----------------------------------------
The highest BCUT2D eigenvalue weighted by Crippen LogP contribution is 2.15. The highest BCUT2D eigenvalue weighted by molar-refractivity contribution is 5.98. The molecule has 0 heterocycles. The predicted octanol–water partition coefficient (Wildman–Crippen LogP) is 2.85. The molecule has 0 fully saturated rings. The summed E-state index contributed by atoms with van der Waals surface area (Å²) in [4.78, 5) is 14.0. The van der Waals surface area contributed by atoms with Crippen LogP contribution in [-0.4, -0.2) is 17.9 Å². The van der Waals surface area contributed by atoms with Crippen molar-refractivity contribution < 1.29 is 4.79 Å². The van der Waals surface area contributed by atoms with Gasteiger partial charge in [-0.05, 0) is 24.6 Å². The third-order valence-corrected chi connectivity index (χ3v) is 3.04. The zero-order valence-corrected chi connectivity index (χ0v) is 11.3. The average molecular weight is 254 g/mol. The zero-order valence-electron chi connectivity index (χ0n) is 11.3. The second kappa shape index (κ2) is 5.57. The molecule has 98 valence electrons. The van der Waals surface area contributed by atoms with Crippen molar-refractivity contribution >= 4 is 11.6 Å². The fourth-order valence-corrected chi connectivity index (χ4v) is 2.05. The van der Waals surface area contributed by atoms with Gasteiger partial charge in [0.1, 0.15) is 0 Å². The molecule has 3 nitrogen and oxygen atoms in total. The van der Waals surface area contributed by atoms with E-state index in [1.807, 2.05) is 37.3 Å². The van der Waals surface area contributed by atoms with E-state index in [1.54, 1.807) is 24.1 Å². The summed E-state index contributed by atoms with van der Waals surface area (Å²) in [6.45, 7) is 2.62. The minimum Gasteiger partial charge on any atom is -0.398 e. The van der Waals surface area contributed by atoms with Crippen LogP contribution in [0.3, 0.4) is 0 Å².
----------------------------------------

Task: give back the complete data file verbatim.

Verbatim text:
The highest BCUT2D eigenvalue weighted by Crippen LogP contribution is 2.15. The highest BCUT2D eigenvalue weighted by molar-refractivity contribution is 5.98. The molecule has 0 heterocycles. The predicted octanol–water partition coefficient (Wildman–Crippen LogP) is 2.85. The molecule has 0 fully saturated rings. The summed E-state index contributed by atoms with van der Waals surface area (Å²) in [4.78, 5) is 14.0. The van der Waals surface area contributed by atoms with Crippen LogP contribution in [-0.4, -0.2) is 17.9 Å². The van der Waals surface area contributed by atoms with Crippen molar-refractivity contribution < 1.29 is 4.79 Å². The van der Waals surface area contributed by atoms with Gasteiger partial charge in [-0.05, 0) is 24.6 Å². The third-order valence-corrected chi connectivity index (χ3v) is 3.04. The zero-order valence-corrected chi connectivity index (χ0v) is 11.3. The average molecular weight is 254 g/mol. The zero-order valence-electron chi connectivity index (χ0n) is 11.3. The second kappa shape index (κ2) is 5.57. The molecule has 98 valence electrons. The van der Waals surface area contributed by atoms with Crippen molar-refractivity contribution >= 4 is 11.6 Å². The fourth-order valence-corrected chi connectivity index (χ4v) is 2.05. The van der Waals surface area contributed by atoms with Gasteiger partial charge in [0.1, 0.15) is 0 Å². The molecule has 3 nitrogen and oxygen atoms in total. The van der Waals surface area contributed by atoms with E-state index in [1.807, 2.05) is 37.3 Å². The van der Waals surface area contributed by atoms with E-state index in [1.54, 1.807) is 24.1 Å². The summed E-state index contributed by atoms with van der Waals surface area (Å²) in [6.45, 7) is 2.62. The minimum Gasteiger partial charge on any atom is -0.398 e. The van der Waals surface area contributed by atoms with Crippen LogP contribution in [0.3, 0.4) is 0 Å².